.- A new survey of African Americans shows that most disagree with the claim that the effort to promote gay rights is comparable to the historic movement for racial equality.
About 55 percent of respondents to a Zogby Analytics survey said that equal rights for gays, lesbians, bisexuals and transgendered persons are not the same as equal rights for African Americans. Only 28 percent agreed, while 17 percent said they are not sure.
The online survey of 1,002 adults used respondents recruited through partners or random telephone samples. It was commissioned by Robert L. Johnson, the founder of Black Entertainment Television, and was conducted Feb. 14 through Feb. 20.
The analysis – which claims a margin of error of plus or minus 3.2 percent – also shows an apparent increase of support for “gay marriage” among a group historically opposed to redefining marriage.
About 42 percent said marriage should be “restricted to between a man and a woman” while 40 percent said same-sex couples should be “allowed to marry with benefits.”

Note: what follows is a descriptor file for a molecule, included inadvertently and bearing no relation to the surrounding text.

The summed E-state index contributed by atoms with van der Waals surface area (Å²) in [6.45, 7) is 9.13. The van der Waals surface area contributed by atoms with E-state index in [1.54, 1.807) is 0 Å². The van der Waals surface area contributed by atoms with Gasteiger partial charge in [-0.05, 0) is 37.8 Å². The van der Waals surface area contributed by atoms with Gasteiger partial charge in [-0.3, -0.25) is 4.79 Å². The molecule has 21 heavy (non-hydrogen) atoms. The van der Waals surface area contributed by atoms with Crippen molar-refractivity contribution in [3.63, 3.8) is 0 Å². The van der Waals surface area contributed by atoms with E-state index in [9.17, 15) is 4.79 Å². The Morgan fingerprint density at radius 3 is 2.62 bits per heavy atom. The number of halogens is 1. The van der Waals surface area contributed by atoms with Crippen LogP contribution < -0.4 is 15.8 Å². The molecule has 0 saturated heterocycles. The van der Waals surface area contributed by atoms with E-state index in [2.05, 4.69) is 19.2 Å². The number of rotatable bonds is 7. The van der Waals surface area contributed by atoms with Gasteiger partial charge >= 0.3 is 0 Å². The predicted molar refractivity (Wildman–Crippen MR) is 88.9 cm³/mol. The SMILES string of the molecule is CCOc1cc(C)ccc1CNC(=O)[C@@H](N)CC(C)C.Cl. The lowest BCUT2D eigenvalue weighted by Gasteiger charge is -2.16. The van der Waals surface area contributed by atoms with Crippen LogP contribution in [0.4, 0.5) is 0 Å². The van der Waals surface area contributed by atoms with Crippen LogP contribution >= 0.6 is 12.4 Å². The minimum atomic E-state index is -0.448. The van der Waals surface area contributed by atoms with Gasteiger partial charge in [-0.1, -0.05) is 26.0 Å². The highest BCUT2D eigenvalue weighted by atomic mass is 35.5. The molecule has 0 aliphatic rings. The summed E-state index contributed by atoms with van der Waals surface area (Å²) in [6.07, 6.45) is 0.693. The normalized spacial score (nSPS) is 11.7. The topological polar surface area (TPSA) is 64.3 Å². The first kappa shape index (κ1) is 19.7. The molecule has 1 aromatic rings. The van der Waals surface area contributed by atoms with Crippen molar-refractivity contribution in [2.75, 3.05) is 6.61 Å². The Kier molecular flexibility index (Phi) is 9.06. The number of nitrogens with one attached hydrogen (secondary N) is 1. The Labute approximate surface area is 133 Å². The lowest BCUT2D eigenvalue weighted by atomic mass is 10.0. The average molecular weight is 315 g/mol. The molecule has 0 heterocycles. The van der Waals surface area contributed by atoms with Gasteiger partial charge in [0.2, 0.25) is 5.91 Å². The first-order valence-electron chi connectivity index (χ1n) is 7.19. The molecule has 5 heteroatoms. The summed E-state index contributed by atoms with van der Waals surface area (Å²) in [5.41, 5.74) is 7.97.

Close to 34 percent said that ministers who oppose homosexuality, “including the rights of gays and lesbians to marry” are right. Thirty-one percent said they are wrong, while 35 percent said they have no opinion.
The analysis comes as oral arguments began last week for Hollingsworth v. Perry, one of two gay marriage cases being heard this term by the U.S. Supreme Court. This case challenges California’s Proposition 8, a state measure recognizing marriage as existing solely between a man and a woman.
The other case, for which arguments began on March 27, challenges the Defense of Marriage Act, a federal law defining marriage as the union of one man and one woman. Decisions in both cases are expected in late June.
At the national March for Marriage held March 26 in Washington, D.C., speakers told the crowds that marriage is fundamentally about preserving an institutional link between parents for the sake of their children.
During his remarks, Rev. Bill Owens, founder and president of the Coalition of African-American Pastors, refuted the idea that same-sex marriage is an issue of civil rights.
Owens, who marched in the Civil Rights Movement, criticized the analogies of same-sex “marriage” to the push for racial equality. Efforts to preserve the definition of marriage as it always has been are not comparable to “what we suffered,” he said.
“I am marching again, and this time I’m marching to defend marriage,” Owens said.